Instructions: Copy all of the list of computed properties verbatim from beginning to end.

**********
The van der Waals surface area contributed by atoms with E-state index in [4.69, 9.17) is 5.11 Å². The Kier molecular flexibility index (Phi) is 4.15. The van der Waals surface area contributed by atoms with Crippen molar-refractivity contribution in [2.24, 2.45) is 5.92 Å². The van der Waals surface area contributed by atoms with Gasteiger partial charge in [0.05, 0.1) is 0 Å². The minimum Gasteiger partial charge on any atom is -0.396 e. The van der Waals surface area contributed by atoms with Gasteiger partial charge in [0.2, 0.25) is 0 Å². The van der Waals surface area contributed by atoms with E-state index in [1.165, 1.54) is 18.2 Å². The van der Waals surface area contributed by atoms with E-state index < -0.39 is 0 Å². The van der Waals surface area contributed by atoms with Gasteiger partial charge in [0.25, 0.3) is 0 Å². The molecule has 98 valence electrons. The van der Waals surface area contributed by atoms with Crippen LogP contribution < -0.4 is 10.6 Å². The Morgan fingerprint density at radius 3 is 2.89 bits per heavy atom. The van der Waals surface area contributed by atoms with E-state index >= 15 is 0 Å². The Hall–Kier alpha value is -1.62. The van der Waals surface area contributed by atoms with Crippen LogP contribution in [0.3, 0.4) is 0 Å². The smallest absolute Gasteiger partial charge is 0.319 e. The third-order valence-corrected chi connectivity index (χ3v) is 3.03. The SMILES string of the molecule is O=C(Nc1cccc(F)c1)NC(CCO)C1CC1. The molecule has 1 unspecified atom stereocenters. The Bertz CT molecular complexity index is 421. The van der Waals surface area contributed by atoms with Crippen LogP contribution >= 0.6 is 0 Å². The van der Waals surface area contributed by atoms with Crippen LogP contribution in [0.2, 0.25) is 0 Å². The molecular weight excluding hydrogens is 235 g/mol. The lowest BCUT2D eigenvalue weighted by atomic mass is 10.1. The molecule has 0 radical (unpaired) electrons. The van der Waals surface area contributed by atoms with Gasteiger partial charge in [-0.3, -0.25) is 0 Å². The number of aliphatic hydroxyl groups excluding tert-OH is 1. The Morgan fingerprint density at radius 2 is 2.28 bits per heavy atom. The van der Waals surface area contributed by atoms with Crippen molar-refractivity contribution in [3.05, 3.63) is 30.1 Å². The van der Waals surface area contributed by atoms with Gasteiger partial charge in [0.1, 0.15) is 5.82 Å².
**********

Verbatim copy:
The van der Waals surface area contributed by atoms with E-state index in [4.69, 9.17) is 5.11 Å². The Kier molecular flexibility index (Phi) is 4.15. The van der Waals surface area contributed by atoms with Crippen molar-refractivity contribution in [2.24, 2.45) is 5.92 Å². The van der Waals surface area contributed by atoms with Gasteiger partial charge in [0.05, 0.1) is 0 Å². The minimum Gasteiger partial charge on any atom is -0.396 e. The van der Waals surface area contributed by atoms with Gasteiger partial charge in [0.2, 0.25) is 0 Å². The van der Waals surface area contributed by atoms with E-state index in [1.165, 1.54) is 18.2 Å². The van der Waals surface area contributed by atoms with E-state index < -0.39 is 0 Å². The van der Waals surface area contributed by atoms with Gasteiger partial charge in [0.25, 0.3) is 0 Å². The molecule has 98 valence electrons. The van der Waals surface area contributed by atoms with Crippen LogP contribution < -0.4 is 10.6 Å². The Morgan fingerprint density at radius 3 is 2.89 bits per heavy atom. The van der Waals surface area contributed by atoms with E-state index >= 15 is 0 Å². The Hall–Kier alpha value is -1.62. The van der Waals surface area contributed by atoms with Crippen LogP contribution in [0.3, 0.4) is 0 Å². The smallest absolute Gasteiger partial charge is 0.319 e. The third-order valence-corrected chi connectivity index (χ3v) is 3.03. The SMILES string of the molecule is O=C(Nc1cccc(F)c1)NC(CCO)C1CC1. The molecule has 1 unspecified atom stereocenters. The Bertz CT molecular complexity index is 421. The van der Waals surface area contributed by atoms with Crippen LogP contribution >= 0.6 is 0 Å². The van der Waals surface area contributed by atoms with Crippen LogP contribution in [0.2, 0.25) is 0 Å². The molecular weight excluding hydrogens is 235 g/mol. The lowest BCUT2D eigenvalue weighted by atomic mass is 10.1. The molecule has 0 radical (unpaired) electrons. The van der Waals surface area contributed by atoms with Gasteiger partial charge in [-0.3, -0.25) is 0 Å². The number of aliphatic hydroxyl groups excluding tert-OH is 1. The Morgan fingerprint density at radius 2 is 2.28 bits per heavy atom. The van der Waals surface area contributed by atoms with Crippen molar-refractivity contribution in [3.05, 3.63) is 30.1 Å². The van der Waals surface area contributed by atoms with Gasteiger partial charge in [0.1, 0.15) is 5.82 Å².